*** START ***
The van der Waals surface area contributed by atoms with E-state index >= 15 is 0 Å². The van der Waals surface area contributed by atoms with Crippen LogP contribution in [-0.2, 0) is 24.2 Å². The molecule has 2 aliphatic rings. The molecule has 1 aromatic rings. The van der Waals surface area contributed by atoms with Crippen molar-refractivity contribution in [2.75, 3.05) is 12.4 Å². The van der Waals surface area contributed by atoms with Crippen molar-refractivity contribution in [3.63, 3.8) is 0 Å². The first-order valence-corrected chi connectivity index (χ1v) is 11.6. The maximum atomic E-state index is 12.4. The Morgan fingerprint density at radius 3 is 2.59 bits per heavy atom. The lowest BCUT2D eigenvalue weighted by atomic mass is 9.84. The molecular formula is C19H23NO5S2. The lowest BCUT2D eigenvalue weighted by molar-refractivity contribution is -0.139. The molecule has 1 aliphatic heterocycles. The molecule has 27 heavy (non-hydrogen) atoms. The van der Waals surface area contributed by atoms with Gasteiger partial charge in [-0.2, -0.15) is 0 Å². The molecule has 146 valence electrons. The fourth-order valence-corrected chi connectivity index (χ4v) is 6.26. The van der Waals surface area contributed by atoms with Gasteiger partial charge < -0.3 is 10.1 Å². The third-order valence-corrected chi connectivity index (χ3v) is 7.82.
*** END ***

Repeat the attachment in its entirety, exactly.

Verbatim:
The van der Waals surface area contributed by atoms with E-state index >= 15 is 0 Å². The van der Waals surface area contributed by atoms with Crippen LogP contribution in [-0.2, 0) is 24.2 Å². The molecule has 2 aliphatic rings. The molecule has 1 aromatic rings. The van der Waals surface area contributed by atoms with Crippen molar-refractivity contribution in [2.75, 3.05) is 12.4 Å². The van der Waals surface area contributed by atoms with Crippen molar-refractivity contribution in [3.63, 3.8) is 0 Å². The first-order valence-corrected chi connectivity index (χ1v) is 11.6. The maximum atomic E-state index is 12.4. The Morgan fingerprint density at radius 3 is 2.59 bits per heavy atom. The lowest BCUT2D eigenvalue weighted by atomic mass is 9.84. The molecular formula is C19H23NO5S2. The lowest BCUT2D eigenvalue weighted by molar-refractivity contribution is -0.139. The molecule has 1 aliphatic heterocycles. The molecule has 27 heavy (non-hydrogen) atoms. The van der Waals surface area contributed by atoms with Gasteiger partial charge in [-0.2, -0.15) is 0 Å². The molecule has 146 valence electrons. The fourth-order valence-corrected chi connectivity index (χ4v) is 6.26. The van der Waals surface area contributed by atoms with Gasteiger partial charge < -0.3 is 10.1 Å². The third-order valence-corrected chi connectivity index (χ3v) is 7.82.